Learning from the life and death of Annie Farlow

Parents of children with severe medical conditions face many fears about their children's quality of life and long term prospects and open communication with a skilled and empathetic medical team is an anchor support. Parents of children with severe cognitive deficits may face another fear, however, that hospital care priorities or individual staff prejudices (however benevalently framed) will impact their child without being transparent in the care discussion.

Annie Farlow arrived in this world to a loving family, aware of and prepared for the cognitive and developmental impacts of her condition. Barbara and Tim Farlow's journey to understand the circumstances of Annie's death in an unnamed Toronto pediatric ICU challenge us to look at one of the most disturbing fears of parents of seriously challenged children:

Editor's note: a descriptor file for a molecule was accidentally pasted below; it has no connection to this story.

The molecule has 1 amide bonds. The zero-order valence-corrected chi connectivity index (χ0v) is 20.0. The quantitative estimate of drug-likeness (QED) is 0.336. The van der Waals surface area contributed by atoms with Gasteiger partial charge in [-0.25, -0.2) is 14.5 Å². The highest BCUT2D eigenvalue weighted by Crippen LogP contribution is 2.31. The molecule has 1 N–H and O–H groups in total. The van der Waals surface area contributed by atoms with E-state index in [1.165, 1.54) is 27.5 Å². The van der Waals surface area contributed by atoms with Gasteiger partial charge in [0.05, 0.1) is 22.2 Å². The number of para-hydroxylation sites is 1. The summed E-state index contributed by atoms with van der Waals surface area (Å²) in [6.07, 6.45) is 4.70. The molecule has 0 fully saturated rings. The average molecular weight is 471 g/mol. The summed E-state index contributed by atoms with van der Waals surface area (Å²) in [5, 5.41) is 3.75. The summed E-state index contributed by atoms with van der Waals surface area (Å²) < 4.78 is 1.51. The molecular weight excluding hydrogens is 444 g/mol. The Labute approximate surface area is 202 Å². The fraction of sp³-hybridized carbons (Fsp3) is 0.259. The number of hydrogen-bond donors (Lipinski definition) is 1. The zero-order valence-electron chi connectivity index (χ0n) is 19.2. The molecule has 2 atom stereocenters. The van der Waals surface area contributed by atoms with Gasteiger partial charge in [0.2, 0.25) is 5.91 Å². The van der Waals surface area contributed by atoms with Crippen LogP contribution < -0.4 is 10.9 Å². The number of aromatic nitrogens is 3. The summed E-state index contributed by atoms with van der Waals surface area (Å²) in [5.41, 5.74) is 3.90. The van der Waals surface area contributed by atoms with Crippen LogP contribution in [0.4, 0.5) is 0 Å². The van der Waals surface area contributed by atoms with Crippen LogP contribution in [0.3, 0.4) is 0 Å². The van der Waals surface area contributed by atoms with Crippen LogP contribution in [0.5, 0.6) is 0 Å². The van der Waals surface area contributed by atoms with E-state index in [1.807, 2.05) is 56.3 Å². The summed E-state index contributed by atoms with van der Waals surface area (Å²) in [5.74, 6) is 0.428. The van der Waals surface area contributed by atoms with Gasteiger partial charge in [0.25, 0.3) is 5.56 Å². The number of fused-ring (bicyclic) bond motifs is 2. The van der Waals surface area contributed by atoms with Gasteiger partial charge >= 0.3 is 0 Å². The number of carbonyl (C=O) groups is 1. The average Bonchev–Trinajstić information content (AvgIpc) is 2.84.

"Do some doctors play God with disabled kids? Are treatable but possibly fatal problems, such as digestive obstructions or respiratory difficulties, sometimes left to take their course when a child has a condition like cerebral palsy or Down syndrome or, in Annie's case, Trisomy 13? Do some medical professionals mask their own quality-of-life opinions by giving parents only the worst-case scenario, leading to what Farlow calls "misinformed consent"? What can families do to change things?... As a member of the Canadian Patient Safety Institute and Patients for Patient Safety Canada, part of the World Health Organization's Alliance for Patient Safety, Farlow says she wants to bring more accountability and respect for life to the system. This is not about advocating prolonging life at any cost, she emphasizes. It's about patient-centred care in which the family is included in an informed decision-making process. Some families may feel comfortable knowing they will be giving birth to a child with disabilities; others may not, she says. Either way, their wishes should be respected through a process that is transparent and accountable."

You can read the full article by Helen Henderson and view the family website that remembers Annie and reminds us all that the ultimate test of patient and family centred care is its application to the most vulnerable of our developmentally challenged children.

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